By | February 17th, 2016|Categories: Blog|0 Comments

Some Thoughts On Critical Thinking

The benefit of applying critical thinking methodology to all aspects of life is that you are rarely surprised, and when you are, you can more easily adapt. But the hard part is that, at first, you will be nearly universally scorned by those who either can't or won't think critically. Those that listened heard me correctly on my Art of Manliness podcast interview, that you have to very carefully tread the waters by slowly helping your boss come to the realization that asking for evidence is really important. Most leaders think that they got to their jobs by going with their gut. And [...]

By | February 11th, 2016|Categories: Blog|4 Comments

Goodness Breeds Goodness…Really

This is my first Maxim for leaders. It seems strange to many that I speak of goodness before market share or process refinement or the importance of a corporate strategic plan. But I put it first deliberately and not for some pretend altruism. Before all else, goodness can make an organization. No matter your job, no matter your position, no matter your rank, if you show genuine goodness towards all people, they will go out of their way to help you succeed. I have personally observed as well as read about countless cases in which coworkers and subordinates drop everything [...]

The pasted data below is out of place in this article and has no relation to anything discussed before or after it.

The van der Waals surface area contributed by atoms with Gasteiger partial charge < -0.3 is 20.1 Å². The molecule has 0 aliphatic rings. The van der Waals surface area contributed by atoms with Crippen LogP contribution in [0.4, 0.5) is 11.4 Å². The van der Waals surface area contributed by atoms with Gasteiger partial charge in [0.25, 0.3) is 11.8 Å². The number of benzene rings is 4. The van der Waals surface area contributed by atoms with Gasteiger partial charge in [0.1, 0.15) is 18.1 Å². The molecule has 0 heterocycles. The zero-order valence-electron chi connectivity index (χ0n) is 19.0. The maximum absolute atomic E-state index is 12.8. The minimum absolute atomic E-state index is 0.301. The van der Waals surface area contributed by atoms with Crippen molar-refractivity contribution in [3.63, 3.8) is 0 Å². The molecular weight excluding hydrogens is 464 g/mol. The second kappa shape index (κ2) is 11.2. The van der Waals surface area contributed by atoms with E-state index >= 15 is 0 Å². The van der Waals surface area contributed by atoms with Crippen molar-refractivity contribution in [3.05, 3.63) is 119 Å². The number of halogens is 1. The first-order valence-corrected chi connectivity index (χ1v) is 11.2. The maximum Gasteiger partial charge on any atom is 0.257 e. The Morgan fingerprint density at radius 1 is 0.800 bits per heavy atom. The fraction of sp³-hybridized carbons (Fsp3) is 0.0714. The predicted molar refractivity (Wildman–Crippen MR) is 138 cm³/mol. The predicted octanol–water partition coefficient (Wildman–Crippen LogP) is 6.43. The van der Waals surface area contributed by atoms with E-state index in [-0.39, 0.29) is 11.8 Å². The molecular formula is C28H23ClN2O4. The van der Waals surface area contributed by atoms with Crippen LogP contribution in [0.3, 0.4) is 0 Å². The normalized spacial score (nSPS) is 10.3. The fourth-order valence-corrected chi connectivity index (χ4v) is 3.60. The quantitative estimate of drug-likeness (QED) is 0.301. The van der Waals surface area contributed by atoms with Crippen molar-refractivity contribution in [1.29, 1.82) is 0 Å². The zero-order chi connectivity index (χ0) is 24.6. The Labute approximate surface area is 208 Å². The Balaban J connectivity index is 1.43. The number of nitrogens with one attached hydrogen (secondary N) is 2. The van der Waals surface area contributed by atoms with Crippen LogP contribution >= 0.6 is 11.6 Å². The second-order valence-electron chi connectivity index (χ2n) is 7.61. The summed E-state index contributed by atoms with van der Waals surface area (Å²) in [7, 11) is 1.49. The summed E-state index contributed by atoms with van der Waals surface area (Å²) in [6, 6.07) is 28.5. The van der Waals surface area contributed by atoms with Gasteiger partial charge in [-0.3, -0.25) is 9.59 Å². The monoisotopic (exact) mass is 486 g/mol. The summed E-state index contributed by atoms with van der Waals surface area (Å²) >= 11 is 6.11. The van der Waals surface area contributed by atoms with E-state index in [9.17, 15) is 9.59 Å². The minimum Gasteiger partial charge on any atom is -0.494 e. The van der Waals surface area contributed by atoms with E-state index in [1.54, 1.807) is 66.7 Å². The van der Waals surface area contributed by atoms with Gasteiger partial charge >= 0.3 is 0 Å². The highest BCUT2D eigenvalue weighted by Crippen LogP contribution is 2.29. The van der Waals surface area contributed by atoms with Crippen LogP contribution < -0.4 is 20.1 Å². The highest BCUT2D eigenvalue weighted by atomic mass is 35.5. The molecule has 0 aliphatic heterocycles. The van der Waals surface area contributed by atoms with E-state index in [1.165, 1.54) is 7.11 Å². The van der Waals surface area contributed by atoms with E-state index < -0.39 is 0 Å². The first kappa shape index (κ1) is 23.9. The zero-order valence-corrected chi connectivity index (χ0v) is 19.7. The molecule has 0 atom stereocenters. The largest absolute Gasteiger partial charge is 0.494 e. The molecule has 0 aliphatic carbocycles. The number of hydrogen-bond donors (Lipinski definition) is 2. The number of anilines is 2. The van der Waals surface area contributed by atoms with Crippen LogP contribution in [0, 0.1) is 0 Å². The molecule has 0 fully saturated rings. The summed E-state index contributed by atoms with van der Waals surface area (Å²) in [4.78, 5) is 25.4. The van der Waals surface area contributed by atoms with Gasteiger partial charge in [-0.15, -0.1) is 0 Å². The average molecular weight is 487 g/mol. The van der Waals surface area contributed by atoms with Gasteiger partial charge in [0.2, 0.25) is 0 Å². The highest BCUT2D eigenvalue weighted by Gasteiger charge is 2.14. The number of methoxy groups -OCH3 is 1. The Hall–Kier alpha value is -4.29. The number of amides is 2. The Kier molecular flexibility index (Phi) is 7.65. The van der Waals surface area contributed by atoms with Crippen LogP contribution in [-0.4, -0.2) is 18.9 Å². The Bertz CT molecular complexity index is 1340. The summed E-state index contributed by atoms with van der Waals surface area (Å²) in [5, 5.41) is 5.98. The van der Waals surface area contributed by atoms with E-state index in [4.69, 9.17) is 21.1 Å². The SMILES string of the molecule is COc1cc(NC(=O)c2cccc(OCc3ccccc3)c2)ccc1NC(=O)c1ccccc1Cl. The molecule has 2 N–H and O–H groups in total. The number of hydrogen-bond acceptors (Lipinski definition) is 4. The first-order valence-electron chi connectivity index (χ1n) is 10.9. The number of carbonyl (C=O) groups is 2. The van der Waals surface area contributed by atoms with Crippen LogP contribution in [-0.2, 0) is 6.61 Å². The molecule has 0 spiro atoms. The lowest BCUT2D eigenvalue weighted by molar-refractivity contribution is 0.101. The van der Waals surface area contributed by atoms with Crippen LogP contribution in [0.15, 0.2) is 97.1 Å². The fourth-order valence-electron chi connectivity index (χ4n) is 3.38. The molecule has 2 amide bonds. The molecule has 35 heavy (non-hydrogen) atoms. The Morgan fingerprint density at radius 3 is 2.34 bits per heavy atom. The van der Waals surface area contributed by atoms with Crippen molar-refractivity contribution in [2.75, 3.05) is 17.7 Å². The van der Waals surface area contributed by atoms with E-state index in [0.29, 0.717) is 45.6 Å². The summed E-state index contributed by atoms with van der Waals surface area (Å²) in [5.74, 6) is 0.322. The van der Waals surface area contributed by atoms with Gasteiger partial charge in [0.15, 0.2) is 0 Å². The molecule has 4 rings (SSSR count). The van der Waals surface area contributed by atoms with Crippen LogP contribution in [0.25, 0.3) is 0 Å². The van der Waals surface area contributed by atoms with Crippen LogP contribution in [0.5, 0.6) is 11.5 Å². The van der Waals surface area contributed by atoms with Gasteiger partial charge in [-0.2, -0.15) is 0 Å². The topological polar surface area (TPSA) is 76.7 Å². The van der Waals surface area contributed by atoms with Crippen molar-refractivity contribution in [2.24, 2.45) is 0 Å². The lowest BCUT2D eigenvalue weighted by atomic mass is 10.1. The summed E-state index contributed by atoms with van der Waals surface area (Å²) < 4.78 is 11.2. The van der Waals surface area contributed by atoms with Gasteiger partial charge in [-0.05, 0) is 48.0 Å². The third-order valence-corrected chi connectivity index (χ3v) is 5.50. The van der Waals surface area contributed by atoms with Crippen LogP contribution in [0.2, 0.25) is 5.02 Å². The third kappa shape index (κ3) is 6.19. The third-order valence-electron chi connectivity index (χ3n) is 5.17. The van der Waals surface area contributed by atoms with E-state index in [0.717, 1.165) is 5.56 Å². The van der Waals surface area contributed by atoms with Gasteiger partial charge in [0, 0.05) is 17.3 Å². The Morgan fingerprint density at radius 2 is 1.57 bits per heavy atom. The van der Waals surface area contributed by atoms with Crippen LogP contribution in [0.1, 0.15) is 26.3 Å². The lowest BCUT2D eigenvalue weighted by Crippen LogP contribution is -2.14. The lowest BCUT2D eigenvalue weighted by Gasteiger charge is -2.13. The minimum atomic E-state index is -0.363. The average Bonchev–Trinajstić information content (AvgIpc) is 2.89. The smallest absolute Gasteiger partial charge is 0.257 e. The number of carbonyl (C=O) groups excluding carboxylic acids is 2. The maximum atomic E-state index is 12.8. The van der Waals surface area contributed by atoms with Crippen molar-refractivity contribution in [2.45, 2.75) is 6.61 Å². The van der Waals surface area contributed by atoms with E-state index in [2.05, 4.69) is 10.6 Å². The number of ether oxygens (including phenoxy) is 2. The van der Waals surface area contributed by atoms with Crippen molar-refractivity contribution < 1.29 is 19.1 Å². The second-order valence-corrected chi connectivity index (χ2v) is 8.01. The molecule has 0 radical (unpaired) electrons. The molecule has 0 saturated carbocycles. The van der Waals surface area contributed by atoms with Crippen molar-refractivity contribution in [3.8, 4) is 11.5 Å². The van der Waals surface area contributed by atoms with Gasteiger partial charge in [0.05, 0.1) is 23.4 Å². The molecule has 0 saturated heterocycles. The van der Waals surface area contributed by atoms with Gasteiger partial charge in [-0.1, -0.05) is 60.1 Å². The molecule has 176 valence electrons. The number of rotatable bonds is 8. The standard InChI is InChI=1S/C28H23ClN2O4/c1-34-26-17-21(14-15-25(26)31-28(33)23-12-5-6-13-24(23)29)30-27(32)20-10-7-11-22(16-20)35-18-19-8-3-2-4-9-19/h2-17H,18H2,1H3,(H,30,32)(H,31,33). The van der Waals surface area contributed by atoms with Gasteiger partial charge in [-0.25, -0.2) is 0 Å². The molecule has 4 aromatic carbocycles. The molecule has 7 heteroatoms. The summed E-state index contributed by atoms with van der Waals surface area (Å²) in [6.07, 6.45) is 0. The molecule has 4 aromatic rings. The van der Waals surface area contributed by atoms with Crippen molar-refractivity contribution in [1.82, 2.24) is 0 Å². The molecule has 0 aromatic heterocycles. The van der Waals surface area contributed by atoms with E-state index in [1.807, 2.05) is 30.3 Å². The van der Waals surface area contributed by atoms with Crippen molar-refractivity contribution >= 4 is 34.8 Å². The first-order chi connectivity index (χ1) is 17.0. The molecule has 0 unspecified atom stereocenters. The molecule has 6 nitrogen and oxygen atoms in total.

By | February 2nd, 2016|Categories: Blog|0 Comments

More is more. You have to make it better.

More is better, right? More food for less money at the buffet; trackers on every shipping container to know what is inside and where it is in the world; more watts for less money per light bulb; more gigabytes of data per month on your mobile phone plan; more surveillance to help stop terrorist attacks. But I'd like to offer an alternative idea. More and more is not necessarily better. More often diverts our attention from what is important and gives us a false sense of security. Hang with me here. The more open, democratic, bureaucratic a country is, the more [...]